Stress – we seem to feel it a lot. Whether it’s from work, personal reasons, or just the pressures of modern life, stress just seems to appear.
It’s hardly a surprise, is it? From pandemics to the cost-of-living crisis and looming recessions, it’s pretty understandable that we’re feeling stressed.
But stress isn’t fun. In fact, it has detrimental effects on mental health and overall quality of life, so why should this be accepted as the new normal?
Unsurprisingly, the top cause of work-related stress is the workload. We’ve all heard that a small bit of stress is great for productivity in the workplace – and whilst this may be true in some circumstances (emphasising some), it’s time we start looking after our teams, and ourselves, a bit better.
74% of UK adults have felt so stressed at some point over the last year that they felt overwhelmed or unable to cope. Feeling stressed contributes to poor mental health because it increases anxiety levels, and in some cases can lead to depression. As a leader, it’s not always easy to spot the signs of stress, even within ourselves, but it’s important to recognise the symptoms.
Some of the stress symptoms include:
When the workload is building, and stress levels are rising, it can begin to feel like an endless spiral. Productivity levels will fall, and for some team members, job roles begin to lose their spark, leading to lower retention.
Let’s face it. No matter what, stressful situations will always arise in the workplace (oh, the joys). But is it possible to manage stress, and even spot the signs early to mitigate its effects for you and your team?
Mindfulness is a technique which involves noticing what’s happening in the present moment, without judgement. You might take notice and be aware of your mind, body, or surroundings. The technique has roots in Buddhism and meditation, but you don’t have to be spiritual, or have any particular beliefs, to try it.
It’s so easy to get stuck in our own heads and forget what’s really important. And honestly, we can be brutal to ourselves. Whether it’s believing our own imposter syndrome, or just letting the bad thoughts and anxiety overwhelm us, it’s time to catch a break. According to mental health charity Mind, practising mindfulness helps relieve the pressure of stress by:
Mindfulness is not about emptying your mind but about focusing on the present moment and being engaged with the task at hand. It helps you catch a breath, and find calmness and clarity, allowing you to respond to stressful situations.
Practising mindfulness helps your people stay composed, and gives them the best chance of overcoming challenges whilst protecting mental health – but how can you encourage this in the workplace?
Being in busy office spaces can be overwhelming, especially if your people are used to the remote-hybrid way of working. If possible, create quiet spaces around the office that allow people to work, or break, in a peaceful environment so they can focus on their own thoughts and tasks ahead of them.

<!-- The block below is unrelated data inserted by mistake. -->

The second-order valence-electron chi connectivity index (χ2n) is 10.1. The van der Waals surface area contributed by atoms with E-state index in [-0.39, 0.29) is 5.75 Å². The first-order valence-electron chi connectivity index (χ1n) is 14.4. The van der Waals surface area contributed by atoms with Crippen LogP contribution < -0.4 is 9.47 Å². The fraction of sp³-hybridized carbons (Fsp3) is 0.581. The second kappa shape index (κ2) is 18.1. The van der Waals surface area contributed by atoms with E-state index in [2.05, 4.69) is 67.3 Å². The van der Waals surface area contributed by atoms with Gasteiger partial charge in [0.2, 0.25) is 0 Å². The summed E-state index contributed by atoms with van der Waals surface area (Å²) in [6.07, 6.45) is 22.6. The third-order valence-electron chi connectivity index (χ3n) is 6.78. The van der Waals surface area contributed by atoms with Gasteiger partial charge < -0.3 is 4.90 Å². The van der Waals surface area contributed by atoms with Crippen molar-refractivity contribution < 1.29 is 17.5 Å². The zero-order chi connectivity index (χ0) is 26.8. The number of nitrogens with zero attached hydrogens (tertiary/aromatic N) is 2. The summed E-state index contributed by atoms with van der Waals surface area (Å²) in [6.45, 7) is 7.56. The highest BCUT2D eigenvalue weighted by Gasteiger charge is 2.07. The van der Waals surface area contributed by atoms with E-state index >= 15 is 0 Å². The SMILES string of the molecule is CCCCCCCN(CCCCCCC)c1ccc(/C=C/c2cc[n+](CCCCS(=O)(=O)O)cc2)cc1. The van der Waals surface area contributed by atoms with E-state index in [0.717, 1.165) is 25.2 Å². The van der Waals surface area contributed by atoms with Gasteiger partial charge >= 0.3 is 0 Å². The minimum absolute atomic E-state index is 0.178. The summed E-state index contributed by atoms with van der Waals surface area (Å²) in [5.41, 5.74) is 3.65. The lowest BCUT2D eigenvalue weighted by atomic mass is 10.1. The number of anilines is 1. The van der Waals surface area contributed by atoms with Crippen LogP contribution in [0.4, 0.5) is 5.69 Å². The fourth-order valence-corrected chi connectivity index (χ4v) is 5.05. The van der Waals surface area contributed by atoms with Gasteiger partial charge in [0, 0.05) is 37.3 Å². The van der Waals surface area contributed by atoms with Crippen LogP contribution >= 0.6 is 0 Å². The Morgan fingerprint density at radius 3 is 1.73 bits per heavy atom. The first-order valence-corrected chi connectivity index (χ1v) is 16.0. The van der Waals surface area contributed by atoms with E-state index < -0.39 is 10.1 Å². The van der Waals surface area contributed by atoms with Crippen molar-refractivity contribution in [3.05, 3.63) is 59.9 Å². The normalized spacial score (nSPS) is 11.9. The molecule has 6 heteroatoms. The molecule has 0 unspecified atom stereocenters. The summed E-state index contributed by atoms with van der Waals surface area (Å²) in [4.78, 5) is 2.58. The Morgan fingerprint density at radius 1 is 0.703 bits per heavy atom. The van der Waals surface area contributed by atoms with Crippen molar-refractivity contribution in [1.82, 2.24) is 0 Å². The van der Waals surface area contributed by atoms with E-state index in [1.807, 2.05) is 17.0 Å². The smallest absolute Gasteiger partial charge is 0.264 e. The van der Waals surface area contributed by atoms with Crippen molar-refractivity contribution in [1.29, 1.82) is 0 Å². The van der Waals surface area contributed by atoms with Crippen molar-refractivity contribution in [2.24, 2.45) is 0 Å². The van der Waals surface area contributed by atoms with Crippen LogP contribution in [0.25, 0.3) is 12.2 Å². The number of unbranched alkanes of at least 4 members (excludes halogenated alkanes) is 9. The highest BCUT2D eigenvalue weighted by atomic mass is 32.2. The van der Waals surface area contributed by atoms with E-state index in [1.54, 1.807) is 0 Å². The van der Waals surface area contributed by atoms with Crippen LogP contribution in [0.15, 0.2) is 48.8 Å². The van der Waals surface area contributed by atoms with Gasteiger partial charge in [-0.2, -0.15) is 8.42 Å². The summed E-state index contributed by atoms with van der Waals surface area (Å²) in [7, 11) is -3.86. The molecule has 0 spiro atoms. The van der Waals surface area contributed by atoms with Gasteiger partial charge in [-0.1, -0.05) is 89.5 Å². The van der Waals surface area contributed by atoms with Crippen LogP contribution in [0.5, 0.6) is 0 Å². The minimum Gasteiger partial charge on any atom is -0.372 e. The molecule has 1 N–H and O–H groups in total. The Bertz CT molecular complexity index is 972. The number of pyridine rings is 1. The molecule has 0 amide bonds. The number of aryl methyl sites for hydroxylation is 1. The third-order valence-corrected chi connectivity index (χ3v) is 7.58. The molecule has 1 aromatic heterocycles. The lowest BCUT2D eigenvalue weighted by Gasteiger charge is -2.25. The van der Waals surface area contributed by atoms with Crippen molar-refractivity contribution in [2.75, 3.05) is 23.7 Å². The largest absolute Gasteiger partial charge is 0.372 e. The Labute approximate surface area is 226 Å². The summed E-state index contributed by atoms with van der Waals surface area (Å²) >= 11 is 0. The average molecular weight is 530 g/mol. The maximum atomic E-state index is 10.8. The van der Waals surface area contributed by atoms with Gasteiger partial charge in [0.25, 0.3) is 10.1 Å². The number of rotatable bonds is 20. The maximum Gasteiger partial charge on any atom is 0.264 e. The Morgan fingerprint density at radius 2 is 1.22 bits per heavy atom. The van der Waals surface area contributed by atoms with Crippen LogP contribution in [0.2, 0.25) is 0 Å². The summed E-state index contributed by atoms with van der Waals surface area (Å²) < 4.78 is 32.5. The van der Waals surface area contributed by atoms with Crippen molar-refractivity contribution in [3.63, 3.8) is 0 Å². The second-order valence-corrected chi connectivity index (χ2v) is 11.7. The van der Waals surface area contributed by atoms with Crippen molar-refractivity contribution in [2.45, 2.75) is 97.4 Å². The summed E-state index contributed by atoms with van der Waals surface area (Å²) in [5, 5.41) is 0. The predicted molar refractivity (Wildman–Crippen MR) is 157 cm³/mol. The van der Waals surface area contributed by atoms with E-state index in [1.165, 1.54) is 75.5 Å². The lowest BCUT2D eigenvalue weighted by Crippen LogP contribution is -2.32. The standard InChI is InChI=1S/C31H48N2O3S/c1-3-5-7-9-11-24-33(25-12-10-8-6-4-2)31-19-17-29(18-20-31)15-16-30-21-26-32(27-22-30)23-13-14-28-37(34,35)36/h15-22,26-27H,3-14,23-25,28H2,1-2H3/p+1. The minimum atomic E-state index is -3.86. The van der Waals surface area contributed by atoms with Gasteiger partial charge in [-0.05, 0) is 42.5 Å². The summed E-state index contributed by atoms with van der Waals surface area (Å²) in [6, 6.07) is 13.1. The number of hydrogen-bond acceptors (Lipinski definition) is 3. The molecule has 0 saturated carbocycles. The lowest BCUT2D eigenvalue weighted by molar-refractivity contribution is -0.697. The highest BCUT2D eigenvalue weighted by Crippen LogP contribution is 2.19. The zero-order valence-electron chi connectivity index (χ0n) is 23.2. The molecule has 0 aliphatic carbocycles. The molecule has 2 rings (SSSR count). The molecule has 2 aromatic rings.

It sounds so simple but we’re all guilty of skipping a break here and there because we have too much to do. Breaks are so important because it gives your people a chance to breathe, get refreshments, and clear their head by taking a walk. We all have work commitments and tight deadlines, but if your people aren’t taking breaks and become burnt out, the work won’t be getting done at all.
Like most things, beginning to practice mindfulness isn’t always easy without the right guidance. Invest in a course that teaches you and your people the simple techniques and exercises to help you feel more resilient, focus on the now, and protect from burnout.
When there’s so much going on, it can be difficult to feel creative or productive because there’s little time to focus on one thing. Encourage your people to block out time every day, even if it’s just an hour, so they can focus on the task at hand. Allowing time to focus on one project enhances job satisfaction because your people are more productive and efficient when completing these tasks.
It’s easy, especially in a remote-hybrid working world, to let the week go by with just small bursts of communication with individual team members. But as a manager, it’s so important to set aside time each week to check in with your people. 34% of UK workers said a cause of their stress was a lack of managerial support. Checking in doesn’t always have to be directly about work – genuinely ask them how they are, chat about weekend plans, ask what they need help with, and discuss what you can do to support them.
Increasing mindfulness in the workplace starts from the top down. Lead by example by taking your own breaks and blocking out time. By setting the standard, you’ll be normalising mindfulness in your team which will support your people to become happier and healthier.
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